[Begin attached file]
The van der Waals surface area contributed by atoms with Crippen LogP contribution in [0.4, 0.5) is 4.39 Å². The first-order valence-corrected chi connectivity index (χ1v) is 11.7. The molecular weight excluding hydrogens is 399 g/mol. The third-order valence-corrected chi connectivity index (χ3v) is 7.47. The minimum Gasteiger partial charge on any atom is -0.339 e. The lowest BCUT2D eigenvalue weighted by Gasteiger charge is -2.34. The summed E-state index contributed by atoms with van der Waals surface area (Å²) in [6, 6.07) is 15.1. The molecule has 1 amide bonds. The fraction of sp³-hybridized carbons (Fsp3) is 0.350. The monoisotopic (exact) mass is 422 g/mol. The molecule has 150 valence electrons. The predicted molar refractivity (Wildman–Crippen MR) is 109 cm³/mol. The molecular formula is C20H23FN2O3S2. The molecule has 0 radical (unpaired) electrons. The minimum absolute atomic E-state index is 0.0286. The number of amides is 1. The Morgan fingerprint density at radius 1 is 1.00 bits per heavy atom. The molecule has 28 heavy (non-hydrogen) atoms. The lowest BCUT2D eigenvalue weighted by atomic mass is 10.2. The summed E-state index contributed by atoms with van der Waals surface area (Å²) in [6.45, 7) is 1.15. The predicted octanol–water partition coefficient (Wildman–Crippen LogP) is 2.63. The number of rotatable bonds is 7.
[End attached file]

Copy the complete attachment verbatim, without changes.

The van der Waals surface area contributed by atoms with Crippen LogP contribution in [0.4, 0.5) is 4.39 Å². The first-order valence-corrected chi connectivity index (χ1v) is 11.7. The molecular weight excluding hydrogens is 399 g/mol. The third-order valence-corrected chi connectivity index (χ3v) is 7.47. The minimum Gasteiger partial charge on any atom is -0.339 e. The lowest BCUT2D eigenvalue weighted by Gasteiger charge is -2.34. The summed E-state index contributed by atoms with van der Waals surface area (Å²) in [6, 6.07) is 15.1. The molecule has 1 amide bonds. The fraction of sp³-hybridized carbons (Fsp3) is 0.350. The monoisotopic (exact) mass is 422 g/mol. The molecule has 150 valence electrons. The predicted molar refractivity (Wildman–Crippen MR) is 109 cm³/mol. The molecular formula is C20H23FN2O3S2. The molecule has 0 radical (unpaired) electrons. The minimum absolute atomic E-state index is 0.0286. The number of amides is 1. The Morgan fingerprint density at radius 1 is 1.00 bits per heavy atom. The molecule has 28 heavy (non-hydrogen) atoms. The lowest BCUT2D eigenvalue weighted by atomic mass is 10.2. The summed E-state index contributed by atoms with van der Waals surface area (Å²) in [6.45, 7) is 1.15. The predicted octanol–water partition coefficient (Wildman–Crippen LogP) is 2.63. The number of rotatable bonds is 7.